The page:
As wonderful as it is to have trees on your property, there’s always a certain risk one will fall. It tends to come as a huge surprise, but even though trees sometimes fall without warning, there are usually signs that indicate one could snap or become uprooted in the near future.
Whether it’s because of wind or water damage, fungi, insects, or structural issues, trees regularly become weakened to the point that a fall is likely. That’s when you need to take action — before damage occurs to your home, structures like power lines, or even a person.
It’s important to inspect your trees carefully from top to bottom. Some of these signs are obvious, but others are much more subtle.
If you do see these signs, it’s important to contact a certified arborist right away. Trees are complex systems. That means an arborist won’t be able to predict exactly when a tree will fall. But they can help you trim the tree to make it more structurally sound, or if it’s past the point of no return, they can help you remove it.
So here’s what you should be on the lookout for in your yard — signs that a tree will fall:
Leaning Means a Tree May Fall
A little lean isn’t unusual, and is generally safe. Trees, like other plants, will lean to find light or because of a persistent exposure to wind over several years.
But if you see a sharp lean beginning to form, that’s definitely a sign that the tree is losing strength and could fall soon. It should be a particular concern if a strong storm has caused the tree to suddenly lean.
Pay attention to the base of the tree. If the soil is heaving (swelling upwards), that’s a clear sign that a tree will soon fall. If there’s standing water, or very wet soil near the tree’s roots, the fall will happen even faster. Contact an arborist right away if you see soil heaving.
Watch for Missing Bark
Trees that are dying tend to have issues with bark, so look around the trunk. Peeling bark or bark that’s missing entirely could mean that the tree is dead or dying in that particular area, which becomes a likely spot for the tree to split and fall over.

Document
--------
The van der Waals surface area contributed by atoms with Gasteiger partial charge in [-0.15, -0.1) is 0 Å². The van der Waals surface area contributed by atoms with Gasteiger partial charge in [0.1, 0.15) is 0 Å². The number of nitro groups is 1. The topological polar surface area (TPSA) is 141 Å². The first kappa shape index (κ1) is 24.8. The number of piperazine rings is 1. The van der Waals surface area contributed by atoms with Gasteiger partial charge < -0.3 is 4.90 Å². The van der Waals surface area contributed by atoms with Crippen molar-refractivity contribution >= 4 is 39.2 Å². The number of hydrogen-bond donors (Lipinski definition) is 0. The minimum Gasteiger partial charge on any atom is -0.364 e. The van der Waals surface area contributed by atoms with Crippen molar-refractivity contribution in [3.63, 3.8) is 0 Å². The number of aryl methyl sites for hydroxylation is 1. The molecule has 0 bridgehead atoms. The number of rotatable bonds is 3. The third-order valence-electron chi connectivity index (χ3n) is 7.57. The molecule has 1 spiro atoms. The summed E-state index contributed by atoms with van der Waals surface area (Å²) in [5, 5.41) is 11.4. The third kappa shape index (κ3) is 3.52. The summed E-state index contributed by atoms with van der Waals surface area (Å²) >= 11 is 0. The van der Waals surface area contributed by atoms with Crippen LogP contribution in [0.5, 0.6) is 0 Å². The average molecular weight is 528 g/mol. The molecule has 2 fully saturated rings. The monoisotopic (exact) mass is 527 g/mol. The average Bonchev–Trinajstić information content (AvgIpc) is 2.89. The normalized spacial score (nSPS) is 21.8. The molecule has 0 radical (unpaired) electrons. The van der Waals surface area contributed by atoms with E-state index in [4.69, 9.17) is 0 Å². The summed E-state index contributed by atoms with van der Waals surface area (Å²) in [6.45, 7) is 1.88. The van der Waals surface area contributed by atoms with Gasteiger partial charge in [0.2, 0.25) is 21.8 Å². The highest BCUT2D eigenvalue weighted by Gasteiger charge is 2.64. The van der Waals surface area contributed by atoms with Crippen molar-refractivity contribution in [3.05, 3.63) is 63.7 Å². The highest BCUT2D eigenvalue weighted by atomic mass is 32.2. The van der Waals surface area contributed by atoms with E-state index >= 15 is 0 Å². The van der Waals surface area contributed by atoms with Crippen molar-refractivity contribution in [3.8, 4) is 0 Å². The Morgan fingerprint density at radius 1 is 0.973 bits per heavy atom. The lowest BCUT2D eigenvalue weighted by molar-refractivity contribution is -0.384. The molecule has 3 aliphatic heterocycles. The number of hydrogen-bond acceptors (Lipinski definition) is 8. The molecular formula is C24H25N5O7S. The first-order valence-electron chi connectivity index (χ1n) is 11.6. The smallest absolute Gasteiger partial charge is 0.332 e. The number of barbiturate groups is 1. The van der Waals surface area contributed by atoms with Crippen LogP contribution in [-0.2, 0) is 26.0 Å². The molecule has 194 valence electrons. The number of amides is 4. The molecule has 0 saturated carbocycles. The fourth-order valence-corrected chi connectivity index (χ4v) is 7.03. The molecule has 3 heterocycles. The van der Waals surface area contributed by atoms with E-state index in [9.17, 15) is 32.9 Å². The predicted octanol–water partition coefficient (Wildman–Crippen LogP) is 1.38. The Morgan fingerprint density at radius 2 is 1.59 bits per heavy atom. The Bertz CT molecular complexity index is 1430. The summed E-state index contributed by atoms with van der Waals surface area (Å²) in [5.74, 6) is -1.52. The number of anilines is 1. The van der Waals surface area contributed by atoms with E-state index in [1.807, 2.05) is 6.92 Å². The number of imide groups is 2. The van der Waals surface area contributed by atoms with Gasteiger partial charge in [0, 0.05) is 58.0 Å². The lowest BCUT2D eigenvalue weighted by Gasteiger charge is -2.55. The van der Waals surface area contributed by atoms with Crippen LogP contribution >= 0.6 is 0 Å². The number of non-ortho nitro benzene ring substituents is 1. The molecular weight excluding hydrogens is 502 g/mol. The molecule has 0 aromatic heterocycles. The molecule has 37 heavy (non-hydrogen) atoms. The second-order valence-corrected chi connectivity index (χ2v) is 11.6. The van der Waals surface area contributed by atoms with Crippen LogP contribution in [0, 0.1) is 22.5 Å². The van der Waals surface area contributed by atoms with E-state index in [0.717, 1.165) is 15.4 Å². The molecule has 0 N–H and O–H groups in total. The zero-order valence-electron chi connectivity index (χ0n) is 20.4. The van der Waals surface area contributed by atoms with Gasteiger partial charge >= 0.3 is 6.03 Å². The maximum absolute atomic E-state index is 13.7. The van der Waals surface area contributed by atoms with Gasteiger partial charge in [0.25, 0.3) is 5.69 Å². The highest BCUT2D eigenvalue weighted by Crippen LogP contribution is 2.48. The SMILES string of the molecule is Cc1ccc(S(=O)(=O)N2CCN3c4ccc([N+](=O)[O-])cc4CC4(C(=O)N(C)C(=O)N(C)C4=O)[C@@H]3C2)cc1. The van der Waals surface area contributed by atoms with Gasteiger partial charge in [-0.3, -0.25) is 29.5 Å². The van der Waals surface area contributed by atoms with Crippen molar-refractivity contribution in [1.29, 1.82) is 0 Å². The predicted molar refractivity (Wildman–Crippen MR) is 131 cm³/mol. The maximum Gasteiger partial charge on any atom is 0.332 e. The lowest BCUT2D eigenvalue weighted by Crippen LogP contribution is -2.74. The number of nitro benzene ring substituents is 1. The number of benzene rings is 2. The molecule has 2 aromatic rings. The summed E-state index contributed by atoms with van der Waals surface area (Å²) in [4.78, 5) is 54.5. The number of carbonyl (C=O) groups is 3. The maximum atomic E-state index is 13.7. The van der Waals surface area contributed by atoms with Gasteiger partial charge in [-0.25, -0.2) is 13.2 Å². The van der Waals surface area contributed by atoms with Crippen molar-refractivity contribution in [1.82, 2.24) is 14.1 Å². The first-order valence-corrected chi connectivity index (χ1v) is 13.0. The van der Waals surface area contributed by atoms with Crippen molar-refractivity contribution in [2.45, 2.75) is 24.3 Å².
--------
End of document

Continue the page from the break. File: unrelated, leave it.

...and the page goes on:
Damaged or Diseased Roots are Another Warning Sign
If the roots are not strong enough, a tree will fall. While the roots are not generally exposed — itself a sign that a tree will fall — there are methods to determine the integrity of a root system from above the surface.
Look for fungi and mushrooms around the base of the tree. It’s one of the most common signs of a sick tree and signals that the roots are rotting, in which case the tree could be one bad storm away from falling.
Look Out for Cracks in the Trunk or Multiple Trunks
Look out for trunks that have split or cracked. That’s only going to get worse and is likely to eventually lead to a fall. While an arborist can’t heal a split tree, they can use cables or another method to halt the damage before it gets worse.
A tree having multiple trunks that form a V or U shape isn’t a sign that a tree is in imminent danger of falling, but it is worth noting and keeping an eye on because it signals a structural weakness that could lead to falling at some point.
Falling Branches Are Bad News
Dead or fallen branches are a sign that the tree itself is in danger of falling. Trees have a way of self pruning, so losing branches can mean that the tree isn’t getting enough nutrients to sustain itself at its current size or is coping with a bug infestation. In its weakened state, it may be at risk of falling.
Falling leaves out of season, although less dramatic, can also be a sign that a tree is unhealthy and in danger of coming down.
You should also be aware that even if a tree itself isn’t in immediate danger of falling, its branches, if damaged or weakened, can pose a serious risk to your home or folks on your property.
Contact an Arborist If You See Signs That Your Tree May Fall
If you notice any of these warning signs on your trees, don’t hesitate to have a certified arborist come investigate. You might be surprised — an arborist could be able to salvage a tree that appears dead. Even if that’s not the case, you can prevent a tree from falling, and all of the damage that goes along with that.